LL4Z9 Half Unit
This information is for the 2023/24 session.
Professor Jo Braithwaite
This course is available on the LLM (extended part-time), LLM (full-time) and University of Pennsylvania Law School LLM Visiting Students. This course is available with permission as an outside option to students on other programmes where regulations permit.
This course has a limited number of places and demand is typically high. This may mean that you’re not able to get a place on this course.
Thisâ¯course focuses on the private law of banking as it relates to the core banking activities. In particular, we look at the deposit-taking relationship, the legal issues surrounding bank payment services, and the inter-disciplinary debates about the changing nature of money and payments. The course aims to be both domestic and international in perspective, though the emphasis will be on English law. Topics include: 1. The deposit-taking relationship, including the duty of confidentiality; 2. Money, transfers of money and payment including the ongoing debates around/ development of new digital currencies by central banks and decentralised payment systems, including the debates about central bank digital currencies; 3. Bank payment methods: funds transfers and unauthorised payments including the debate around tackling ‘authorised push payment’ or APP scams; and 4. Bank payment services in an international context, letters of credit.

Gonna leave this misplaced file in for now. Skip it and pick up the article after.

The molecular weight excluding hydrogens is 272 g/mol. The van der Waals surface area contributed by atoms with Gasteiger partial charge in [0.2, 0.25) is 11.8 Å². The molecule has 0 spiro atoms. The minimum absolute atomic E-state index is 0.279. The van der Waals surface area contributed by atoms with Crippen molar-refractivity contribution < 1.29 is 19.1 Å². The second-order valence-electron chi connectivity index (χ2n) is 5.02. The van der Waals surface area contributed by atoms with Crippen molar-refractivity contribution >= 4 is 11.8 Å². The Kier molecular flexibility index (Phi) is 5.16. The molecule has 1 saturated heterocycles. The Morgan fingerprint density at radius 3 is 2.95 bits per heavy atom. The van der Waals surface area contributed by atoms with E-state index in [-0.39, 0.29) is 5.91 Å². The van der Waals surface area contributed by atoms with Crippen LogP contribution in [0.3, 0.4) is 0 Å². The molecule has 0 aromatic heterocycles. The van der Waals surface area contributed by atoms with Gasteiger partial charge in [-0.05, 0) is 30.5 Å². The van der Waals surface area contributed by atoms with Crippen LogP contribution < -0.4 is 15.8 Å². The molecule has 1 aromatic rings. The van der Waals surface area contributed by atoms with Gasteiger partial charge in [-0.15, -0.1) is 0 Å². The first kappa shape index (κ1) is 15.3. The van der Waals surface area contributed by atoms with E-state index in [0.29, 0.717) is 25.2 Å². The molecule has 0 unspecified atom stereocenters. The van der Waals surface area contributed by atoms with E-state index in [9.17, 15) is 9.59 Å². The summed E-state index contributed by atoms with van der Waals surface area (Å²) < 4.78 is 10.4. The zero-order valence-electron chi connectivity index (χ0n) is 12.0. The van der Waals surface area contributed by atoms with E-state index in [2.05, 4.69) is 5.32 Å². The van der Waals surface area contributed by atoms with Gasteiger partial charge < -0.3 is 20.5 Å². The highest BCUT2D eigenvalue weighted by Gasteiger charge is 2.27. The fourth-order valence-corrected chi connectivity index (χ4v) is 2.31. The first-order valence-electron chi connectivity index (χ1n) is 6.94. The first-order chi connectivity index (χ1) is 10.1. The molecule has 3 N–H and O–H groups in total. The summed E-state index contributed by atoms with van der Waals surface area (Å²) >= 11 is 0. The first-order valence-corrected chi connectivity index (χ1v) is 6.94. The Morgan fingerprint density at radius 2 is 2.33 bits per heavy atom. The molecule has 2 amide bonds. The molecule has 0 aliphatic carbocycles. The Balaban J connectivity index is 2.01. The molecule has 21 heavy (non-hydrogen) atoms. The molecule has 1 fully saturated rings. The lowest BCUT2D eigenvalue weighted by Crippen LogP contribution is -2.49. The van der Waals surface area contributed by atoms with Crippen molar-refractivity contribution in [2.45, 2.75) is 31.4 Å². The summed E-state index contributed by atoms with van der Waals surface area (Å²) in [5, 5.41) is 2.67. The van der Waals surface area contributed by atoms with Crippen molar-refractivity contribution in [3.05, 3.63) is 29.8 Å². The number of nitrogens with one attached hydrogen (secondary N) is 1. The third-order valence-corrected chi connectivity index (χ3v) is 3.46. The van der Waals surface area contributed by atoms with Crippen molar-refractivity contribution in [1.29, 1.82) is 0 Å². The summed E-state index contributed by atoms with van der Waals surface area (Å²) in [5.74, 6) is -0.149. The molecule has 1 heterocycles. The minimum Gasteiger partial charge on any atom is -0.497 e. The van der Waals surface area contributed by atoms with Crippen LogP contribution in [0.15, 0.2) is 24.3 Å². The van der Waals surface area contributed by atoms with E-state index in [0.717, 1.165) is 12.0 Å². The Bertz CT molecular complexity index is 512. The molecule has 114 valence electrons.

Two hours of teaching content each week in Autumn Term and a two hour revision class in the Spring Term. There will be a Reading Week in Week 6 of Autumn Term.
Students will be asked to submit one essay, which may be written in exam conditions. Students will also be expected to take part in individual and group presentations during the course.
For introductory purposes, students are referred to Cranston et al, Principles of Banking Law (OUP, 3rd ed, 2017). Full reading lists will be distributed during the course. Please note that students will be expected to locate, review and prepare answers for discussion in class based on primary legal sources including English cases and legislation for this course.
Exam (100%, duration: 2 hours, reading time: 15 minutes) in the spring exam period.
Department: Law School
Total students 2022/23: 54
Average class size 2022/23: 27
Controlled access 2022/23: Yes
Value: Half Unit
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